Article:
4 By the testimony of Narciso Baoyan, who was an inmate of the said house of Ilagan. He testified that he was on the verandah and saw the deceased running, followed by two policemen; that the first he saw was the deceased walking toward the banana trees accompanied by two policemen; that he heard the last shot fired inside of the municipal building; that when the deceased was running around the municipal building he was not wounded; that he saw no blood upon the clothes of deceased or anywhere else and that after the policeman had fired four shots at him he was still able to jump through or over the fence surrounding the garden.
5 By the testimony of Agapito Golera, a physician, who made a post-mortem examination of the body of the deceased. He testified that at the request of the justice of the peace he examined the corpse of Isidro Blanco in the municipal jail aforesaid about an hour and a half after he was shot. He testified that he found the deceased lying face down; that the body showed a gunshot wound near the right shoulder blade and another on the front of the body where the bullet came out; that the wound was located in the under chest; that death was necessarily caused by this wound, because one of the important arteries was cut; that, considering the seriousness of the wound, the deceased, if he had received the same in the rear of the municipal building near the banana grove, would not have been able to pass around to the front of the municipal building and enter the front door therefore, as he in fact did; that the wound was of such a character that the deceased could not have gone after receiving it more than about 10 steps when he would have fallen down; that the distance from the banana trees around to the front door of the municipal building is about 35 meters; that when he entered the municipal building for the purpose of examining the corpse, he say spots of blood of the floor, beginning about 10 steps from where the deceased lay dead; that at the place where he lay there was much blood.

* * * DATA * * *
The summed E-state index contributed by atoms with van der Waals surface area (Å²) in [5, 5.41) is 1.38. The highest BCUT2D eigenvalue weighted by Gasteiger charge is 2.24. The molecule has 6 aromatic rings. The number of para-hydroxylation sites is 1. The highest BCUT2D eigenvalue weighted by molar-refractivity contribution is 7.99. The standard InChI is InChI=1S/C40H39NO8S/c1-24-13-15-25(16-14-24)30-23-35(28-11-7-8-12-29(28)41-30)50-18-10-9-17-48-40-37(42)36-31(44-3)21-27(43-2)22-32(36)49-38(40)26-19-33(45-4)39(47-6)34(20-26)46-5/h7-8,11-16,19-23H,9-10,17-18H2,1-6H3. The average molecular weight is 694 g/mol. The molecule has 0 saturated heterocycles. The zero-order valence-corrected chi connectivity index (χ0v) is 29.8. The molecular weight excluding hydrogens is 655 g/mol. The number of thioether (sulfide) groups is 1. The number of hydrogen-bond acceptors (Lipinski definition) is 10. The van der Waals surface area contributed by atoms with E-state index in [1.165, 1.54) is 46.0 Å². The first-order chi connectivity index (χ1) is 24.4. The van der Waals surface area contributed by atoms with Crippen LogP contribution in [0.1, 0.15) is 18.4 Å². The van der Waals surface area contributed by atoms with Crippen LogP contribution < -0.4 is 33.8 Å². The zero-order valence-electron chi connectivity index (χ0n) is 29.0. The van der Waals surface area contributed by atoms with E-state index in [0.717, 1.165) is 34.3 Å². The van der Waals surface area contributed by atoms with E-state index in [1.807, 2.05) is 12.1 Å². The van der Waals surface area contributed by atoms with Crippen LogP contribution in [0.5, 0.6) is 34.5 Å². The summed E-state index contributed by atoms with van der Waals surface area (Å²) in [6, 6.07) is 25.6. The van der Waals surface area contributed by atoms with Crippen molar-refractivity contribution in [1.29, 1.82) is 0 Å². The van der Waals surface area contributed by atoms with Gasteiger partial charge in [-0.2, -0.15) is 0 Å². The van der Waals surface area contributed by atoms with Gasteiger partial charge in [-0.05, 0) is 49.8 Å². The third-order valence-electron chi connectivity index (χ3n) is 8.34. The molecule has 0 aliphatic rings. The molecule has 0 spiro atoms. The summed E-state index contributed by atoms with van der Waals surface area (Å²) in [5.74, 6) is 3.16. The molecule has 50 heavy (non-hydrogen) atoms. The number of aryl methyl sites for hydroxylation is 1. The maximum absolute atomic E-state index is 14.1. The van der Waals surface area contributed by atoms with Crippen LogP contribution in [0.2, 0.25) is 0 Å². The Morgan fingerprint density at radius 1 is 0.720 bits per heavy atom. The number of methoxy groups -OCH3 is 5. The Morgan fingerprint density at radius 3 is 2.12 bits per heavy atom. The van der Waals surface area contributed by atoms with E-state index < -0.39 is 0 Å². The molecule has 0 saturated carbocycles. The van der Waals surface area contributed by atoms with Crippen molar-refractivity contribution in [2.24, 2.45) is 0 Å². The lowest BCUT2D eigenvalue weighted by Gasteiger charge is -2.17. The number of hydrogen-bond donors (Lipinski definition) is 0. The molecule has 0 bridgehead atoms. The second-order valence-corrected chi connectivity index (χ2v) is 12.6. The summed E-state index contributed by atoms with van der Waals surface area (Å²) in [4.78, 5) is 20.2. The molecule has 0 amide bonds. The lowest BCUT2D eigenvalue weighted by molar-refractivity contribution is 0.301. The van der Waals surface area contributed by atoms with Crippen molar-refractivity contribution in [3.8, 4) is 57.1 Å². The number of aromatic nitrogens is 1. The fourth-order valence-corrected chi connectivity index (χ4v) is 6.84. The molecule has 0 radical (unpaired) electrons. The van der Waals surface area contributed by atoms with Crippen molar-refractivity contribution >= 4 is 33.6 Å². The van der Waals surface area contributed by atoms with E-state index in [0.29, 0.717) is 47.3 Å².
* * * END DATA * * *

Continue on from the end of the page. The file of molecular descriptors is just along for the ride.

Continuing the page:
The defense offered by the accused was that the deceased used the privilege to go to the water-closet as a means of effecting his escape and that on arriving in the courtyard in the rear of the jail he, instead of going to the water-closet ran and jumped over the fence and started for the mountains; that they ordered him to halt; that he refused to do so but keep on running; that the defendant Palaobsanon thereupon began to shoot at him; that all five shots were fired in the rear of the municipal building; that the wound which caused the death of the deceased was made in the rear of the municipal building while the defendants were attempting to prevent his escape that there were blood spots found near the banana trees and the course of the deceased around the municipal building to the front thereof was marked by drops of blood; that they did not shoot him inside of the municipal building but that all of the shots were fired in the rear thereof and for the purpose of preventing his escape.
This claim and the evidence offered to support it are in direct contradiction to the theory of the prosecution and the evidence offered to support it. The court below saw the witnesses upon the stand and observed their manner of testifying. After a careful analysis of the evidence he arrived at the conclusion that the defendants were guilty beyond a reasonable doubt. We have carefully examined the evidence in this case and weighed it thoroughly. We are convinced that the conclusion of the court below is fully sustained by the proofs as to the defendant Palaobsanon. We are of the opinion, however, that as to the defendant Melecio Castro, the proofs are not sufficient to warrant his conviction. It is conceded that he did not fire the shot which killed the deceased. It appears from the testimony of most of the witnesses that this defendant did not fire a shot at any time, and from some of them that he did not have a revolver.